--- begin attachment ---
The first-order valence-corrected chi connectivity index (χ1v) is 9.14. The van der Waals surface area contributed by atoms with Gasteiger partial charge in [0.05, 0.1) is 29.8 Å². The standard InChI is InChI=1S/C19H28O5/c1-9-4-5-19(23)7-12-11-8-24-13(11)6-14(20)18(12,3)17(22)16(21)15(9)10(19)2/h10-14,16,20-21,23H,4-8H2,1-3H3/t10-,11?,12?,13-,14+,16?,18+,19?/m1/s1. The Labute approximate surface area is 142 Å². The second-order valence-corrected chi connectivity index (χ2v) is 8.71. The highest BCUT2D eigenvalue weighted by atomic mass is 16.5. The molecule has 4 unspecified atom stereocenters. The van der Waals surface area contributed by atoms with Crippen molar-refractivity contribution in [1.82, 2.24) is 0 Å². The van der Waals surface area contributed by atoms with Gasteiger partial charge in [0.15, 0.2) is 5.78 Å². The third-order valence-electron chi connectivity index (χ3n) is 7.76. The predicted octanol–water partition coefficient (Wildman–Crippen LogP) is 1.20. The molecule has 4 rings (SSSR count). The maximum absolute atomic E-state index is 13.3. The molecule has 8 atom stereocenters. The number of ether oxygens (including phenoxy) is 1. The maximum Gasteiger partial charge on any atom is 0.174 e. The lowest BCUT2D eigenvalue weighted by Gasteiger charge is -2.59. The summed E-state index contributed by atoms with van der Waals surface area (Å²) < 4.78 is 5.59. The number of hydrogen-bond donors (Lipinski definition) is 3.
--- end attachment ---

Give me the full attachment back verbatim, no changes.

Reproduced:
The first-order valence-corrected chi connectivity index (χ1v) is 9.14. The van der Waals surface area contributed by atoms with Gasteiger partial charge in [0.05, 0.1) is 29.8 Å². The standard InChI is InChI=1S/C19H28O5/c1-9-4-5-19(23)7-12-11-8-24-13(11)6-14(20)18(12,3)17(22)16(21)15(9)10(19)2/h10-14,16,20-21,23H,4-8H2,1-3H3/t10-,11?,12?,13-,14+,16?,18+,19?/m1/s1. The Labute approximate surface area is 142 Å². The second-order valence-corrected chi connectivity index (χ2v) is 8.71. The highest BCUT2D eigenvalue weighted by atomic mass is 16.5. The molecule has 4 unspecified atom stereocenters. The van der Waals surface area contributed by atoms with Crippen molar-refractivity contribution in [1.82, 2.24) is 0 Å². The van der Waals surface area contributed by atoms with Gasteiger partial charge in [0.15, 0.2) is 5.78 Å². The third-order valence-electron chi connectivity index (χ3n) is 7.76. The predicted octanol–water partition coefficient (Wildman–Crippen LogP) is 1.20. The molecule has 4 rings (SSSR count). The maximum absolute atomic E-state index is 13.3. The molecule has 8 atom stereocenters. The number of ether oxygens (including phenoxy) is 1. The maximum Gasteiger partial charge on any atom is 0.174 e. The lowest BCUT2D eigenvalue weighted by Gasteiger charge is -2.59. The summed E-state index contributed by atoms with van der Waals surface area (Å²) < 4.78 is 5.59. The number of hydrogen-bond donors (Lipinski definition) is 3.